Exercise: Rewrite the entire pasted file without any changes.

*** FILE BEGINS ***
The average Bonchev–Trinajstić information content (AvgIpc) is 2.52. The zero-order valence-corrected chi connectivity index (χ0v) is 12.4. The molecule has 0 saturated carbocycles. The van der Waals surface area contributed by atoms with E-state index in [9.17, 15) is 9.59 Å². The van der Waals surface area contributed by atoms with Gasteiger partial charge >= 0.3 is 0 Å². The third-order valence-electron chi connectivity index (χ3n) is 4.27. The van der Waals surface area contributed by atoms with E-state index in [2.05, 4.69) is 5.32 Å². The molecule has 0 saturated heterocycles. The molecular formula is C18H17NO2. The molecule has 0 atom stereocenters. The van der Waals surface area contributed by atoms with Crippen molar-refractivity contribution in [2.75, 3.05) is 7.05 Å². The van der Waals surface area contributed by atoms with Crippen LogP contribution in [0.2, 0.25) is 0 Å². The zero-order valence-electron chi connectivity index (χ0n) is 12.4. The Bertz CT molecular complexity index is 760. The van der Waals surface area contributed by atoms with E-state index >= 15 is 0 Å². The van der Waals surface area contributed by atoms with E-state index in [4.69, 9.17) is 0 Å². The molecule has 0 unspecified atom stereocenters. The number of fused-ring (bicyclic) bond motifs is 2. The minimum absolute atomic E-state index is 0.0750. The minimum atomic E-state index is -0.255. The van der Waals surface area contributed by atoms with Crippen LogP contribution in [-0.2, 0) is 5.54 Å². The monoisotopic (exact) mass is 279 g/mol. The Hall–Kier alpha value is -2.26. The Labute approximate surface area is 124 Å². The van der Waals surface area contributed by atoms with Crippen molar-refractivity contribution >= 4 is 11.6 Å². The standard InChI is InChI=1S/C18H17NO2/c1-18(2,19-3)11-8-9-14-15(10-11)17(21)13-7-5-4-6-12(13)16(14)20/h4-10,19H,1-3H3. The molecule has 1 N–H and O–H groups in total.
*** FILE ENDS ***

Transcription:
The average Bonchev–Trinajstić information content (AvgIpc) is 2.52. The zero-order valence-corrected chi connectivity index (χ0v) is 12.4. The molecule has 0 saturated carbocycles. The van der Waals surface area contributed by atoms with E-state index in [9.17, 15) is 9.59 Å². The van der Waals surface area contributed by atoms with Gasteiger partial charge >= 0.3 is 0 Å². The third-order valence-electron chi connectivity index (χ3n) is 4.27. The van der Waals surface area contributed by atoms with E-state index in [2.05, 4.69) is 5.32 Å². The molecule has 0 saturated heterocycles. The molecular formula is C18H17NO2. The molecule has 0 atom stereocenters. The van der Waals surface area contributed by atoms with Crippen molar-refractivity contribution in [2.75, 3.05) is 7.05 Å². The van der Waals surface area contributed by atoms with Crippen LogP contribution in [0.2, 0.25) is 0 Å². The zero-order valence-electron chi connectivity index (χ0n) is 12.4. The Bertz CT molecular complexity index is 760. The van der Waals surface area contributed by atoms with E-state index >= 15 is 0 Å². The van der Waals surface area contributed by atoms with E-state index in [4.69, 9.17) is 0 Å². The molecule has 0 unspecified atom stereocenters. The number of fused-ring (bicyclic) bond motifs is 2. The minimum absolute atomic E-state index is 0.0750. The minimum atomic E-state index is -0.255. The van der Waals surface area contributed by atoms with Crippen LogP contribution in [-0.2, 0) is 5.54 Å². The monoisotopic (exact) mass is 279 g/mol. The Hall–Kier alpha value is -2.26. The Labute approximate surface area is 124 Å². The van der Waals surface area contributed by atoms with Crippen molar-refractivity contribution >= 4 is 11.6 Å². The standard InChI is InChI=1S/C18H17NO2/c1-18(2,19-3)11-8-9-14-15(10-11)17(21)13-7-5-4-6-12(13)16(14)20/h4-10,19H,1-3H3. The molecule has 1 N–H and O–H groups in total.